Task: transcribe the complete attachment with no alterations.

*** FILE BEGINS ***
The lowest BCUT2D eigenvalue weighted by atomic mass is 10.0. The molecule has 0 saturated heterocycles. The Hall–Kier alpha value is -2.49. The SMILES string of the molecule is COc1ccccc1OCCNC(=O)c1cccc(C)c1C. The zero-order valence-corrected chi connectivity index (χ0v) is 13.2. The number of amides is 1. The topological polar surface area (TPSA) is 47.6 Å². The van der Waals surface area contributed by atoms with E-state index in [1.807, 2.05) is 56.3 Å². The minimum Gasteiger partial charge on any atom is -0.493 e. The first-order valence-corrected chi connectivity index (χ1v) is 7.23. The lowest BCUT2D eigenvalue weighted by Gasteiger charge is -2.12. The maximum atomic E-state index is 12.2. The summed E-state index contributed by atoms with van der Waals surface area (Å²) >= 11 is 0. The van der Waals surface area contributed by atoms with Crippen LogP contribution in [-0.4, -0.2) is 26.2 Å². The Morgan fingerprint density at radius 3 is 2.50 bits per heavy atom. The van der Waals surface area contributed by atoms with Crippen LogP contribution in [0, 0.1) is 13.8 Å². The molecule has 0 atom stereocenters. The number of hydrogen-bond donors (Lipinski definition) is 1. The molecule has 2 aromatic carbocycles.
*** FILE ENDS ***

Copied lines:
The lowest BCUT2D eigenvalue weighted by atomic mass is 10.0. The molecule has 0 saturated heterocycles. The Hall–Kier alpha value is -2.49. The SMILES string of the molecule is COc1ccccc1OCCNC(=O)c1cccc(C)c1C. The zero-order valence-corrected chi connectivity index (χ0v) is 13.2. The number of amides is 1. The topological polar surface area (TPSA) is 47.6 Å². The van der Waals surface area contributed by atoms with E-state index in [1.807, 2.05) is 56.3 Å². The minimum Gasteiger partial charge on any atom is -0.493 e. The first-order valence-corrected chi connectivity index (χ1v) is 7.23. The lowest BCUT2D eigenvalue weighted by Gasteiger charge is -2.12. The maximum atomic E-state index is 12.2. The summed E-state index contributed by atoms with van der Waals surface area (Å²) >= 11 is 0. The van der Waals surface area contributed by atoms with Crippen LogP contribution in [-0.4, -0.2) is 26.2 Å². The Morgan fingerprint density at radius 3 is 2.50 bits per heavy atom. The van der Waals surface area contributed by atoms with Crippen LogP contribution in [0, 0.1) is 13.8 Å². The molecule has 0 atom stereocenters. The number of hydrogen-bond donors (Lipinski definition) is 1. The molecule has 2 aromatic carbocycles.